How cool is that damn shark?! So wood has long been used as a medium in sculpture carving, dating back to Ancient Egypt when delicately carved panels lined the tomb of Hosul Egypt, at Sakkarah. To this day, there are some really mind-blowing pieces of work with unfathomable amounts of detail to be found around the world. What’s particularly notable about the driftwood sculptures of Tony Fredriksson is their seemingly mesmerizing raw form and almost haunting presence. Utilizing the driftwood’s organic shape, Fredriksson brings knotted, twisted beach-washed limbs to life in the form of humans, birds, mammals, insects and, of course, sea life. The South African artist first began creating driftwood sculptures in 2007 in the form of human life – Tambooti Masaai warriors, nude female figures. His fish sculptures, however, began to hook people’s attention and Fredriksson was commissioned for more aquatic subjects. One particularly remarkable piece that I found most impressive is a massive anotomically-correct shark, with all of its organs perfectly exposed. There’s also the life-sized humpback whale skeleton, commissioned by Seasons in Africa for tony to build on the Desroches Island, using only driftwood found on that particular beach. The sculpture measures 13 meters long and took five weeks to complete. Other works include a grumpy, gnarly anglerfish, a rather rotund pufferfish and a meddlesome, knurled crab.
His aesthetically oriented work is very straight-forward.
“Not many of my sculptures are deliberately made to convey some hidden or mystic meaning. Most are just a celebration of God’s creation and I pray before each sculpture asking God to help me do justice to His amazing work. Mine are just a poor refection of the works of His hands. That is why I am also fascinated with anatomy and skeletons and internal organs, everything in creation is fearfully and wonderfully made.”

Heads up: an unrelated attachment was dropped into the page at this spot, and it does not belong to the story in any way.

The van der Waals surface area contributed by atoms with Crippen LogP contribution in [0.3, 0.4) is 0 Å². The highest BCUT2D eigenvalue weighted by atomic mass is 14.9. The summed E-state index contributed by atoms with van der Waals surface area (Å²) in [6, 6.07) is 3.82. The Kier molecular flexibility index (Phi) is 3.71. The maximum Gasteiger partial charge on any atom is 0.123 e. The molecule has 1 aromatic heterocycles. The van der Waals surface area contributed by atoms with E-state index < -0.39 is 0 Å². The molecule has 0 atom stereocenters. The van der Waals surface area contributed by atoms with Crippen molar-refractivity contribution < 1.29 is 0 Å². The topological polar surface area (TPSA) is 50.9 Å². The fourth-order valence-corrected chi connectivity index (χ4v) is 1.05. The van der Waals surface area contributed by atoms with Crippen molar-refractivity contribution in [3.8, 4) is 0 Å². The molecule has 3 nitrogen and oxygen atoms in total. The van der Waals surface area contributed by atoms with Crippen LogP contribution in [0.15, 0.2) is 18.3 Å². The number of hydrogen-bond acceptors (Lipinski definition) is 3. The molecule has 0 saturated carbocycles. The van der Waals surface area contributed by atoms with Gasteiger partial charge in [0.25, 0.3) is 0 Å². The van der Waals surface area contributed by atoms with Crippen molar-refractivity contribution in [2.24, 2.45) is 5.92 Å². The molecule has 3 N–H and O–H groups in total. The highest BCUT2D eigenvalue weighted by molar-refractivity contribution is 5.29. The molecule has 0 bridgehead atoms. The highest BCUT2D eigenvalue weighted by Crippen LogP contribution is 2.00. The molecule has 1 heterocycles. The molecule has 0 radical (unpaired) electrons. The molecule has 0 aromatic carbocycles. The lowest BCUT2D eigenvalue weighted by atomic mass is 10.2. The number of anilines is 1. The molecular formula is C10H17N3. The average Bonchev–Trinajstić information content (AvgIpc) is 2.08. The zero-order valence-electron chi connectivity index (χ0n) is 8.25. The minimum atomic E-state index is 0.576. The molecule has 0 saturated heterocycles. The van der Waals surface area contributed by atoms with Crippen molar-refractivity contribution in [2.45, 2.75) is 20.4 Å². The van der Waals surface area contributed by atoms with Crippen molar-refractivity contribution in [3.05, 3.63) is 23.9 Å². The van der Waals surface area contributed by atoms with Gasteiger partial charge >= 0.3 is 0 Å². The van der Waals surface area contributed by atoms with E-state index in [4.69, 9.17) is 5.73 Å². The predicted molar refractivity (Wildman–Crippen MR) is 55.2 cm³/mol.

Not relying on complicated schematics to plan his projects, Fredrikkson simply sketches out his ideas in a journal or work list. He then sifts through a few references, then scours through his impressive collection of driftwood, sorted by type and shape, until he finds a piece strongly resembling an element of whatever it is he’s trying to create. The rest of the sculpture is worked around this single piece. He also makes it a point to focus on one sculpture at a time, dedicating his full attention to each individual project. You can see more of Tony’s wild creations on his website as well as his Pinterest page.